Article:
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Tuesday, January 20, 2009

So Little Time for Prayer

The past two days the reading in the Celtic Daily Prayer have included thoughts on prayer from Horatius Bonar, a 19th century minister of the Church of Scotland.  I found this to be challenging and encouraging to me as I seek to renew my rhythm of prayer in this year.  It both corrects my heart and holds out a promise.  
"Why is there so little concern to get time to pray? Why is there so much speaking, yet so little prayer? Why is there so much running to and fro, yet so little prayer? Why so much bustle and business, yet so little prayer? Why so many meetings with our fellow men, yet so few meetings with God? Why so little being alone, so little thirsting of the soul for the calm, sweet hours of unbroken solitude, when God and His child hold fellowship together as if they could never part? It is the lack of these solitary hours that not only injures our own growth in grace, but makes us such unprofitable members of the church of Christ, and that renders our lives useless. In order to grow in grace, we must be much alone with God. It is not in society, even Christian society that the soul grows most rapidly and vigorously. In one single quiet hour of prayer it will often make more progress than in whole days of company with others. It is in the 'desert' that the dew falls freshest and the air is purest. So with the soul. It is when none but God is near; when His presence alone, like the desert air in which there is mingled no noxious breath of man, surrounds and pervades the soul; it is then that the eye gets the clearest, simplest view of eternal certainties; it is then that the soul gathers in wondrous refreshment and power and energy."  Quoted from "Ministerial Confessions"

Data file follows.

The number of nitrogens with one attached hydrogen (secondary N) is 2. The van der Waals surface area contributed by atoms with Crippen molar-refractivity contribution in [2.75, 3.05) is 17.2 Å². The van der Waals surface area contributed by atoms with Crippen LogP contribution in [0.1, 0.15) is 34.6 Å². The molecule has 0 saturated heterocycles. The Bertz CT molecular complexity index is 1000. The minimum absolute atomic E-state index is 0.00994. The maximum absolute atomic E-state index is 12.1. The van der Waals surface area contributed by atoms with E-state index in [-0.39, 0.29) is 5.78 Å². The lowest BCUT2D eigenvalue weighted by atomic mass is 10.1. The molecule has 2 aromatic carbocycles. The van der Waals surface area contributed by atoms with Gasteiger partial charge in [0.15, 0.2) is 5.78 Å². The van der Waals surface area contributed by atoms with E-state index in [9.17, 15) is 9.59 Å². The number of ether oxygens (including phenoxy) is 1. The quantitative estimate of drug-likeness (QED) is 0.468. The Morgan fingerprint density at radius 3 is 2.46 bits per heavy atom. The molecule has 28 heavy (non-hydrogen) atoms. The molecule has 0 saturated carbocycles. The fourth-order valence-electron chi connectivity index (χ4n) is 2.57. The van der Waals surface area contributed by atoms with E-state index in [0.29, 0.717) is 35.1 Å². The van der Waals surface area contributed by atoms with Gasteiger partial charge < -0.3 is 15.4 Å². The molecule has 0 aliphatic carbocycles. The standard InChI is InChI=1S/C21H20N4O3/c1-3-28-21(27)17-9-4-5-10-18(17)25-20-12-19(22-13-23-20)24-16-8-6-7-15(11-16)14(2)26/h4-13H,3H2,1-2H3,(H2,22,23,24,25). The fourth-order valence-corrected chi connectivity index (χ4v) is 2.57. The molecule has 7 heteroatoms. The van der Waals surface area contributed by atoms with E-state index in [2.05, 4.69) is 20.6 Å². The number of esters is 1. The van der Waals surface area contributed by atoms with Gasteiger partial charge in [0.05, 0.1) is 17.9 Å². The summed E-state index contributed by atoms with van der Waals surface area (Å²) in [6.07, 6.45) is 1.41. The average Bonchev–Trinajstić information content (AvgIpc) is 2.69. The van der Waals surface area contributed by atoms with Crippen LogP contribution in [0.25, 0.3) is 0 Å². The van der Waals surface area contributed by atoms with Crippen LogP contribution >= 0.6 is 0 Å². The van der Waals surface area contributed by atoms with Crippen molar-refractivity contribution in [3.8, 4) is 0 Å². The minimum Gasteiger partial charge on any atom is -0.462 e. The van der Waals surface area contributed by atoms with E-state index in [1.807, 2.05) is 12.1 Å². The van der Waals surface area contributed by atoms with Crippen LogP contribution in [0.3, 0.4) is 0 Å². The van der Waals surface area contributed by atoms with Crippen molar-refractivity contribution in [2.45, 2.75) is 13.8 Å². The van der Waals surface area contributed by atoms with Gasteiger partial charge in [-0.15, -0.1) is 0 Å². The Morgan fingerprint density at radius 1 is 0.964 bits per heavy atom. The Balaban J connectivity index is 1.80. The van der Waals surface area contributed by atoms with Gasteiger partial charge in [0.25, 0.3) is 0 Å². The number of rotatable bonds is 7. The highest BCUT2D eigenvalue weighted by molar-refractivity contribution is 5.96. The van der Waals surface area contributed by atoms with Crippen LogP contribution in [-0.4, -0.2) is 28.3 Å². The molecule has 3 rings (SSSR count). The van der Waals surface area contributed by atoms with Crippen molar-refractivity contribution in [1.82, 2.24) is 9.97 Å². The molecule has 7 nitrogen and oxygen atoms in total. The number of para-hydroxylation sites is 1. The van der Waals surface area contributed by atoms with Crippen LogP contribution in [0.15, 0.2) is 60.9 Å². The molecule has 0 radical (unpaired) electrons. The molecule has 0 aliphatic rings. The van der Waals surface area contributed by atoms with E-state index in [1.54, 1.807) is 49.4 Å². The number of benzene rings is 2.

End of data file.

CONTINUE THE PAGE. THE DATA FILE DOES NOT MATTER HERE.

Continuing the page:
Sunday, January 18, 2009

Quotes along the Way

"There is more hunger for love and appreciation in this world than for bread."- Mother Teresa

"Surely next to its love for the chief of sinners the most touching thing about the religion of Christ is its amazing trust in the least of saints." Henry Drummond, City without a Church

There is a great difference between successfulness and fruitfulness. Success comes from strength, control, and respectability. A successful person has the energy to create something, to keep control over its development, and to make it available in large quantities. Success brings many rewards and often fame. Fruits, however, come from weakness and vulnerability. And fruits are unique. A child is the fruit conceived in vulnerability, community is the fruit born through shared brokenness, and intimacy is the fruit that grows through touching one another’s wounds. Let’s remind one another that what brings us true joy is not successfulness but fruitfulness. -Henri Nouwen Bread for the Journey

"Remember there's no such thing as a small act of kindness. Every act creates a ripple with no logical end."  - Scott Adams, creator of Dilbert